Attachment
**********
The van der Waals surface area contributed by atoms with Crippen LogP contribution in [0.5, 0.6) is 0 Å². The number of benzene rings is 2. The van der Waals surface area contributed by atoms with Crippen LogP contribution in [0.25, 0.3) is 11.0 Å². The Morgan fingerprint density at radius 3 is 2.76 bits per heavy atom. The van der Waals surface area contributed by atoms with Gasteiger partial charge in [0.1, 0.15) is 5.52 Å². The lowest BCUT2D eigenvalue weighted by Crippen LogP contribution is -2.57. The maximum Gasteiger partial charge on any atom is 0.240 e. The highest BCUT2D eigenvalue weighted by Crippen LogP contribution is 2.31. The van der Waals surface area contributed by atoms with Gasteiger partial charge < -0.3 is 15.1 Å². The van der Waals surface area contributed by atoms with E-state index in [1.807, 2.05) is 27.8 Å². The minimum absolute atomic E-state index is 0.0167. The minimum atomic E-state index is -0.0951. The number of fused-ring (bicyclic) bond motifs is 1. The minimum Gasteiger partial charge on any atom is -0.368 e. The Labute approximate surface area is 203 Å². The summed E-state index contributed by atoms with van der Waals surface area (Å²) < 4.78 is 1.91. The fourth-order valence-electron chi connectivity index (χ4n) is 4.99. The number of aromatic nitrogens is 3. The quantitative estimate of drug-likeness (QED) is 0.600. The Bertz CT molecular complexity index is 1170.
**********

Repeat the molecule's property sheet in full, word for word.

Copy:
The van der Waals surface area contributed by atoms with Crippen LogP contribution in [0.5, 0.6) is 0 Å². The number of benzene rings is 2. The van der Waals surface area contributed by atoms with Crippen LogP contribution in [0.25, 0.3) is 11.0 Å². The Morgan fingerprint density at radius 3 is 2.76 bits per heavy atom. The van der Waals surface area contributed by atoms with Gasteiger partial charge in [0.1, 0.15) is 5.52 Å². The lowest BCUT2D eigenvalue weighted by Crippen LogP contribution is -2.57. The maximum Gasteiger partial charge on any atom is 0.240 e. The highest BCUT2D eigenvalue weighted by Crippen LogP contribution is 2.31. The van der Waals surface area contributed by atoms with Gasteiger partial charge < -0.3 is 15.1 Å². The van der Waals surface area contributed by atoms with E-state index in [1.807, 2.05) is 27.8 Å². The minimum absolute atomic E-state index is 0.0167. The minimum atomic E-state index is -0.0951. The number of fused-ring (bicyclic) bond motifs is 1. The minimum Gasteiger partial charge on any atom is -0.368 e. The Labute approximate surface area is 203 Å². The summed E-state index contributed by atoms with van der Waals surface area (Å²) < 4.78 is 1.91. The fourth-order valence-electron chi connectivity index (χ4n) is 4.99. The number of aromatic nitrogens is 3. The quantitative estimate of drug-likeness (QED) is 0.600. The Bertz CT molecular complexity index is 1170.